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UBC Theses and Dissertations

The economic factors relating to the development of scientific research in American industry Grigg, Vernon Herbert

Abstract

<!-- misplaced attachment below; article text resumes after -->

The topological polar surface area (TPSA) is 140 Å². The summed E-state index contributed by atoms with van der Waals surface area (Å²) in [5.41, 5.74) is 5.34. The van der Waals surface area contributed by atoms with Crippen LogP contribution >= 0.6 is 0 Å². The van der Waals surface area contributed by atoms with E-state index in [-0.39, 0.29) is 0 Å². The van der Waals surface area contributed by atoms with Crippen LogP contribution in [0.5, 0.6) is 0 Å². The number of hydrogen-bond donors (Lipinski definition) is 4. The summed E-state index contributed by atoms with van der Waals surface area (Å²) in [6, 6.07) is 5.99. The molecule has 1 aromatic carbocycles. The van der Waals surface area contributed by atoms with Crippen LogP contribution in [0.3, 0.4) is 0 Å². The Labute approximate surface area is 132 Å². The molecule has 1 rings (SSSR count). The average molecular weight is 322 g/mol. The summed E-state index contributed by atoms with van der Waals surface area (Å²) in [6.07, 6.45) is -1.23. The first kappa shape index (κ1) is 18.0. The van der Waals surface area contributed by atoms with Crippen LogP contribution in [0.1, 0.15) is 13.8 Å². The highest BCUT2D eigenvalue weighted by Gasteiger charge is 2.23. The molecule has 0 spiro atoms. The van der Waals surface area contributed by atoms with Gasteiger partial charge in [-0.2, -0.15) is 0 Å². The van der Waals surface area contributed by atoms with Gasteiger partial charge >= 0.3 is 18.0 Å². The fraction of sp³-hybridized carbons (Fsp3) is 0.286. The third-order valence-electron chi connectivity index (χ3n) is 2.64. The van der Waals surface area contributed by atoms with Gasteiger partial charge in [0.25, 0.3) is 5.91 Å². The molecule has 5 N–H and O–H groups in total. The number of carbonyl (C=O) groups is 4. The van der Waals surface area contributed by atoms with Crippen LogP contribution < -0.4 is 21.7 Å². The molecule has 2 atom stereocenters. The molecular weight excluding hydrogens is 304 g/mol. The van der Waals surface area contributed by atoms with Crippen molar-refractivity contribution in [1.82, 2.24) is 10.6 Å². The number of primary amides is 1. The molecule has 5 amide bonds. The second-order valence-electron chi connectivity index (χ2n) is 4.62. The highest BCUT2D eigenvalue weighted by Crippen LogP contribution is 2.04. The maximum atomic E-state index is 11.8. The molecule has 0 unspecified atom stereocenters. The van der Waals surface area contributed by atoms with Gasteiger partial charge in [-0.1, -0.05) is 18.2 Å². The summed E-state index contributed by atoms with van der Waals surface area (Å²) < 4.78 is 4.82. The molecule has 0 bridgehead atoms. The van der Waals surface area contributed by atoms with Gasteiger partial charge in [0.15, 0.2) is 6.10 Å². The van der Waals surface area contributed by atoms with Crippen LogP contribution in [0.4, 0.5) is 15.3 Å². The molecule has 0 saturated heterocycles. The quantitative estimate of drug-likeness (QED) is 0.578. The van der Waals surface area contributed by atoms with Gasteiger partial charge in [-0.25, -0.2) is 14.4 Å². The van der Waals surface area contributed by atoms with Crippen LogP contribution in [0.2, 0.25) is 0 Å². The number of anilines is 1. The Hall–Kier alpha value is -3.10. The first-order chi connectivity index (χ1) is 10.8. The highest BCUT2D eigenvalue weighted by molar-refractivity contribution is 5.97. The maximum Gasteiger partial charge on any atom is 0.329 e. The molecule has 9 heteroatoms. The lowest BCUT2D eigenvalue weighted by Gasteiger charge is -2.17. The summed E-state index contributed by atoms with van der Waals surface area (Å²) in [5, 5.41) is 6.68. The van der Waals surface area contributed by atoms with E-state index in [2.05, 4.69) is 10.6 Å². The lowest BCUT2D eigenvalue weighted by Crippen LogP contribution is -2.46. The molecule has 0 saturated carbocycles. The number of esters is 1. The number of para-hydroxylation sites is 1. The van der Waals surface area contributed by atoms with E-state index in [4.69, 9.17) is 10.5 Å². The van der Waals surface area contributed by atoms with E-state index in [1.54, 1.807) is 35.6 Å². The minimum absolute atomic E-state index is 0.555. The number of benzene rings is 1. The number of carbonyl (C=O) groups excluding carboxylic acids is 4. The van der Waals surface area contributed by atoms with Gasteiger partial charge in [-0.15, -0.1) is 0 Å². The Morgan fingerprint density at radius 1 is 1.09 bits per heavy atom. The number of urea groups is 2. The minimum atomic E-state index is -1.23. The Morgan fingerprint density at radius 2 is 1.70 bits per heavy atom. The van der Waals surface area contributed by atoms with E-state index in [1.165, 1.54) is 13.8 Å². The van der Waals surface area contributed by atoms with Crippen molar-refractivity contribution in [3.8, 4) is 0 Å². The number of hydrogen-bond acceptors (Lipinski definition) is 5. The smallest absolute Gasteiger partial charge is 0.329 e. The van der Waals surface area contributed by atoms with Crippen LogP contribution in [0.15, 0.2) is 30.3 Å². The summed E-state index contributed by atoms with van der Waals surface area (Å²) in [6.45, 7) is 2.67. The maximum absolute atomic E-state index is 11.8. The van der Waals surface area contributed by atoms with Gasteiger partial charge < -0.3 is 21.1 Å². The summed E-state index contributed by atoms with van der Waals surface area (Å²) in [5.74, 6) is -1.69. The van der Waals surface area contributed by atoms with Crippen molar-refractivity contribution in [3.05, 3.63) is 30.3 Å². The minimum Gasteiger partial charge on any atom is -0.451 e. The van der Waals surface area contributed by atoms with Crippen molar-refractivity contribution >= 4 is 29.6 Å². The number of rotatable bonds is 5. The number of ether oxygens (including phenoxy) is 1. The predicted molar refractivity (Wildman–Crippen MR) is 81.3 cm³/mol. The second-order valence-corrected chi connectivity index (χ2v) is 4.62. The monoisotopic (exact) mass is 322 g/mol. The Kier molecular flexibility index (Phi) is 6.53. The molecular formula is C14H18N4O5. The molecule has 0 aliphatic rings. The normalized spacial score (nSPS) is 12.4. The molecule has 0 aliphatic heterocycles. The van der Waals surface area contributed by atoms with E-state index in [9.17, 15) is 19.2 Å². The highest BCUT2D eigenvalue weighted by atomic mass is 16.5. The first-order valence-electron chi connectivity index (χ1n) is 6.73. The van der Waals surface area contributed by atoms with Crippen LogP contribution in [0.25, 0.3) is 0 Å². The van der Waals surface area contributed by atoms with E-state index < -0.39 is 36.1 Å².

The trends in the growth of research activity in American industry between 1860 and 1940 are analyzed. The economic, educational, and technological factors within the United States which served to assist the development of research activity are considered. Statistical data based on reports of the Work Projects Administration, National Research Project, and the National Resources Planning Board are employed to indicate the growth in research employment; the concentration of research employment in the larger size laboratories and in particular industries. An approximate indication of industrial research expenditures between 1920 and 1940 and the relation of research expenditures to sales, value added by manufacture, and capitalization are provided. The trends in capital formation and productivity, particularly since 1920, are given. A mathematical analysis for determining the economic life of capital equipment is provided together with an appraisal of the pertinent economic factors involved in the replacement of capital equipment and in large capital investments. The effect of technological progress on the cost and demand schedules of a firm "is analyzed with the tools of analysis developed by Chamberlin and Robinson. Patents as instruments of monopoly control are discussed and the implications of patent policies practised by certain industries to-day are indicated. The thesis concludes Toy pointing out the twofold responsibility of industrial management in maintaining the confidence of investors and in bringing the benefits of research to the whole community.

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